Osborne thinks budget discipline is Labour's biggest weakness. He's not wrong

Both Miliband and Balls know they need to do more if people are going to be persuaded to put them in charge of public money.

There isn’t much doubt which side enjoyed the Autumn Statement more in the Commons chamber. Tory MPs wore gleeful looks that showed they thought the Chancellor had planted his ball firmly in the back of Ed Balls’s net. They cheered with terrace gusto. Labour MPs looked solemn and attentive. Perhaps their expressions were meant to project scorn and disbelief at what George Osborne was saying. They could also be interpreted as masks of defeat.

The mood imbalance was, to an extent, inevitable. The focus of the Autumn Statement was things the Chancellor wants to talk about and things Labour says are missing the point. Osborne boasts that the economy is growing lustily. Labour asserts that people aren’t feeling it in the marginals. Osborne declares that his plan for fiscal prudence has delivered the stability from which future prosperity will flourish. Balls says Osborne’s plan has left voters feeling out of pocket.

The Tories think they have won the biggest argument of the parliament – the question of who was to blame for the economic mess and who is best qualified to clear it up. Labour think, or at least hope, that there is a bigger argument about who the economy serves, who can be trusted to look after ordinary people, and that the Tories are ill-equipped to meet that challenge.

The problem for Labour today was that Osborne got to set the terms of the debate, so Balls arguing vigorously in the debate he would rather be having sounded close to a capitulation. When he accused the Chancellor of being in denial, the charge ricocheted back in his face. The Tories guffawed merrily. The Labour leadership – both Eds – remain confident of having the last laugh, to the extent that the macroeconomic indicators fuelling Conservative levity conceal real pain that will cost the government votes. The economy that Tory MPs were cheering is on paper; the one Labour’s cost of living campaign focuses on is in winnable constituencies. That’s the theory, at least.

But what today also demonstrated is that Osborne believes Labour’s reputation for overspending is terminally toxic. One of the Chancellor’s favourite gambits is engineering parliamentary debates exclusively to force Labour MPs to vote against something that most voters think is sensible. This device has been deployed with some effect over welfare reform, challenging the opposition to advertise their squeamishness about benefit cuts, which they duly did.

Today, Osborne gave advance notice of the next trick he will pull from the same box. He intends to put a "Charter For Budget Responsibility" before parliament next autumn, reaffirming the coalition parties’ determination to press ahead with the current trajectory of deficit reduction. The tactical logic behind this move is clear. It means that, six months before a general election, Labour will have to choose between endorsing the government’s economic policy (which they won’t do) and voting against prudent budgeting (which they will insist is a principle they cherish).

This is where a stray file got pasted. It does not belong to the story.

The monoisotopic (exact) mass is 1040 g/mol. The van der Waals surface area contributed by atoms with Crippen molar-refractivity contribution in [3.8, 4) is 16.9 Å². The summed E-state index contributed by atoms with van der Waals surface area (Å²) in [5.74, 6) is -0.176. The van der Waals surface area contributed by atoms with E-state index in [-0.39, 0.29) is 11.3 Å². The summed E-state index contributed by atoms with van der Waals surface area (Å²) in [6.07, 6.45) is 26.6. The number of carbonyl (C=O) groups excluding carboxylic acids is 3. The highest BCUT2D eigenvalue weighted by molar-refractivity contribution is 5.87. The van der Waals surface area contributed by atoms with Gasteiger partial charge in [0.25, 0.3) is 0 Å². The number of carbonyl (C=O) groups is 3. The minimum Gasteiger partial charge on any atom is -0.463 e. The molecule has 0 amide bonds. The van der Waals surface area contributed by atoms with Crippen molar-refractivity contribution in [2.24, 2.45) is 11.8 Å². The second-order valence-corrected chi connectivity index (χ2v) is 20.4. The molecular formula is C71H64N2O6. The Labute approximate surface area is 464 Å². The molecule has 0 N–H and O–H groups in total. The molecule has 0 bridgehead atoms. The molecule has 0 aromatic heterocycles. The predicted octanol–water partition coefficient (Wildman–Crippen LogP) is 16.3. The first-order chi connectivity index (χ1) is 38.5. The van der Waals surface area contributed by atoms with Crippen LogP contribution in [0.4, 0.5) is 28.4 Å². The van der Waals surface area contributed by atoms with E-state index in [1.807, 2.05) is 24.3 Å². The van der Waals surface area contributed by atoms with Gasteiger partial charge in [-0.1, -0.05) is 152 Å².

The standard Labour line in response to these Osborne stunts is to denounce them as cynical game-playing, unworthy of indulgence by a serious opposition whose eyes are fixed on the higher prize of transforming Britain’s economy and society for the better. Etc.

For nervous Labour MPs that can sound rather like a declaration of intent to walk straight into the trap, although Ed Miliband probably has more leeway with his own side now than he did a year or two ago. Since the party’s successful conference – and the energy price freeze pledge that disoriented the Tories for weeks – there is more patience in the parliamentary Labour party for Miliband’s insistence on doing things "in his own time, on his own terms."

Still, after today, I suspect there will be increased pressure for one of those things to be a clearer line on long-term fiscal policy. Both Eds have said repeatedly in speeches and interviews that they recognise the spending constraints under which a future Labour government would operate. Osborne clearly thinks that message hasn’t reached the public and that he can continue pummelling Labour as the party that opposes every cut, while plotting to raise taxes, borrow and spend like Topsy.

Privately, senior Labour figures concede that this is a weakness. Both Eds know they need to do more if people are going to be persuaded to put them in charge of public money. There is, behind the scenes, a rolling discussion about the kind of measures and policies that will help Labour "cut through" with its determination to be prudent. The lesson that Miliband has learned from the energy price freeze is that voters don’t listen to vague declarations of intent. Many actively avoid anything the sounds like politics. So to get their attention, you need something big, bold, easy to understand and unignorable.

There are many on the Labour side who would like to get through a campaign without having to apply that logic to the delicate matter of budget discipline. Perhaps it can be avoided. The Eds may be right that a cost of living crisis will soon wipe the grins from Tory faces and that Osborne’s attempt to force the debate back to his preferred terms, while effective in the Commons today, will have diminishing returns over time. But the looks of unease on the Labour benches today suggest the party is still uncomfortable when the conversation turns to balancing the books. That is a weakness of which Balls will be well aware. I imagine the shadow Chancellor will be marching some sacred spending cow to the slaughter before polling day.